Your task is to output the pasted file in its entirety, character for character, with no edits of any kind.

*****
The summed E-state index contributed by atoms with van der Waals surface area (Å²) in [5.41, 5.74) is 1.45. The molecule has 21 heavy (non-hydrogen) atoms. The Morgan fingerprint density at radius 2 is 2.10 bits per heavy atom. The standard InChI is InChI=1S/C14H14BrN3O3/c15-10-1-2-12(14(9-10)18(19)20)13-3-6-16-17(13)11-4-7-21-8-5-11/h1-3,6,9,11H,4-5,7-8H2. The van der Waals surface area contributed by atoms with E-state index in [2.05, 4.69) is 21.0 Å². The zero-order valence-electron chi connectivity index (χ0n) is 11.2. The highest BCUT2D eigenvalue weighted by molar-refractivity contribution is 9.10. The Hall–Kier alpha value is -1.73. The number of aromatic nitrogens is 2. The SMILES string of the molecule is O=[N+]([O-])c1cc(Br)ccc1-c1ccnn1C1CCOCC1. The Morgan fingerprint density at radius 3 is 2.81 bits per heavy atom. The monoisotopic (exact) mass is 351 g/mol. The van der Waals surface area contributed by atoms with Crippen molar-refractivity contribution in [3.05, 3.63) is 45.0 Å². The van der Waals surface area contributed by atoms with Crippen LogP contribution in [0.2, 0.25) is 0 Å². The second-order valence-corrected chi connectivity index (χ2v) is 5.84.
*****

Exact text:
The summed E-state index contributed by atoms with van der Waals surface area (Å²) in [5.41, 5.74) is 1.45. The molecule has 21 heavy (non-hydrogen) atoms. The Morgan fingerprint density at radius 2 is 2.10 bits per heavy atom. The standard InChI is InChI=1S/C14H14BrN3O3/c15-10-1-2-12(14(9-10)18(19)20)13-3-6-16-17(13)11-4-7-21-8-5-11/h1-3,6,9,11H,4-5,7-8H2. The van der Waals surface area contributed by atoms with E-state index in [2.05, 4.69) is 21.0 Å². The zero-order valence-electron chi connectivity index (χ0n) is 11.2. The highest BCUT2D eigenvalue weighted by molar-refractivity contribution is 9.10. The Hall–Kier alpha value is -1.73. The number of aromatic nitrogens is 2. The SMILES string of the molecule is O=[N+]([O-])c1cc(Br)ccc1-c1ccnn1C1CCOCC1. The Morgan fingerprint density at radius 3 is 2.81 bits per heavy atom. The monoisotopic (exact) mass is 351 g/mol. The van der Waals surface area contributed by atoms with Crippen molar-refractivity contribution in [3.05, 3.63) is 45.0 Å². The van der Waals surface area contributed by atoms with Crippen LogP contribution in [0.2, 0.25) is 0 Å². The second-order valence-corrected chi connectivity index (χ2v) is 5.84.